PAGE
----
Barth, Sacktor, and Tole Receive $25,000 Research Awards for Innovation in Neuroscience
For immediate release.
BARTH, SACKTOR, AND TOLE RECEIVE $25,000 RESEARCH AWARDS FOR INNOVATION IN NEUROSCIENCE
Scientists honored for innovative research advancing novel ideas in neuroscience
Washington, DC — The Society for Neuroscience (SfN) today awarded the Research Awards for Innovation in Neuroscience (RAIN) to Alison Barth, PhD, Todd Sacktor, MD, and Shubha Tole, PhD, during Neuroscience 2008, the SfN annual meeting and the world’s largest source of emerging news on brain science and health. Supported by the Astellas USA Foundation, the award, which includes $25,000 to each recipient, honors innovative research advancing novel ideas with potential to generate significant breakthroughs in neuroscience.
“I congratulate this year’s winners, who are being recognized for novel and promising approaches to long-standing neuroscience mysteries,” said Eve Marder, PhD, president of SfN. “Unexpected methods can spark new ideas and new collaborations that can profoundly advance a field.”
Barth, of Carnegie Mellon University, is leading the way to integrate cellular and molecular mechanisms of synaptic plasticity into normal brain function. Barth has also played a key role in developing methods for imaging circuit function in mice, an important effort for studies of plasticity and learning and memory. Using a novel strain of transgenic mice that express green fluorescent protein (GFP) under the control of the c-fos promoter (fosGFP transgenic mice), coupling fluorescent gene expression to neural activity, Barth’s research is able to focus on changes occurring in the neurons that have initiated gene expression in response to in vivo experience. Research in the Barth lab has provided great insight into how experience transforms the properties of excitatory synapses.
The discoveries by Sacktor, of State University of New York Downstate Medical Center, and his colleagues hold tremendous promise for treatments for diseases of memory. Sacktor’s research on the hippocampus and long-term potentiation (LTP) led to his finding that a specific isoform of protein kinase C, PKMzeta, was persistently active after the induction of LTP, and that this persistent activity might play a key role in the maintenance of LTP. His work is forcing scientists to reevaluate notions of how memories are stored in the brain. At the same time, the discoveries by Sacktor and his colleagues hold tremendous promise for treatments for diseases of memory.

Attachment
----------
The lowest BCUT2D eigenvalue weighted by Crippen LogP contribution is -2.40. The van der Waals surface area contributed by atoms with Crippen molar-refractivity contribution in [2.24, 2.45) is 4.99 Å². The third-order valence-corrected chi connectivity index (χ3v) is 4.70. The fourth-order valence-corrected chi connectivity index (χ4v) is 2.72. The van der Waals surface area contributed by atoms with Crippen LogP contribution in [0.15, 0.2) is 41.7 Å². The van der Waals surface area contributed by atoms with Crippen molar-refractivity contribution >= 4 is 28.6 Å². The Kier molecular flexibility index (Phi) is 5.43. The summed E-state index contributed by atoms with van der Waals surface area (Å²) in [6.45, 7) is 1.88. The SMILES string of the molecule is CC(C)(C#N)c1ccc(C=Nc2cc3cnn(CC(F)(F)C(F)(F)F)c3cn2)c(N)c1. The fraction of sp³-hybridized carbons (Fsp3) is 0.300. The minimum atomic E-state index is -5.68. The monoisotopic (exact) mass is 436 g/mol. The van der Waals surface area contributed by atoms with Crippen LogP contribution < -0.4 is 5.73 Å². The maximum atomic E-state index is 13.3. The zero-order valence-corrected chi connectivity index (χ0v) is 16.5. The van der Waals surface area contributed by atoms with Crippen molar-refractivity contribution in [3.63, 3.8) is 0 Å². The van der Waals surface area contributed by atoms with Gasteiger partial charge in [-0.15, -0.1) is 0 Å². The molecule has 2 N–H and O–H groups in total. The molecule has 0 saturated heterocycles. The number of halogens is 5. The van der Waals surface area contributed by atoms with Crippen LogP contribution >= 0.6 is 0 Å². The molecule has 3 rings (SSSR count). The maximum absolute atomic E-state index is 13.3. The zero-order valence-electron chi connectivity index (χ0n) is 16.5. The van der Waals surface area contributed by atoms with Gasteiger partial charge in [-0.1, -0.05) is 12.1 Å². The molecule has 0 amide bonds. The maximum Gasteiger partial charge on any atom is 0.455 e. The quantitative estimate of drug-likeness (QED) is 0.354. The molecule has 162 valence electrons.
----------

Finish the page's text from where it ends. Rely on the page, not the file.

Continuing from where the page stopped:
Tole, of the Tata Institute of Fundamental Research in India, is examining the genetic mechanisms that regulate brain development. Tole’s work has yielded ground-breaking discoveries in the identification of a novel population of migrating cells that form the amygdala (Nature Neuroscience 2008). In addition, her findings have resulted in the identification of the gene Lhx2 as a master regulator of cortical development. This gene is required to turn off hippocampal fate-specification, and allows cortical development to proceed. Tole’s work has provided novel insight in understanding hippocampal development. In turn, this should help understand the neurodevelopmental component of psychiatric problems such as schizophrenia, depression and anxiety, associated with the hippocampus.
The Society for Neuroscience is an organization of more than 38,000 basic scientists and clinicians who study the brain and nervous system.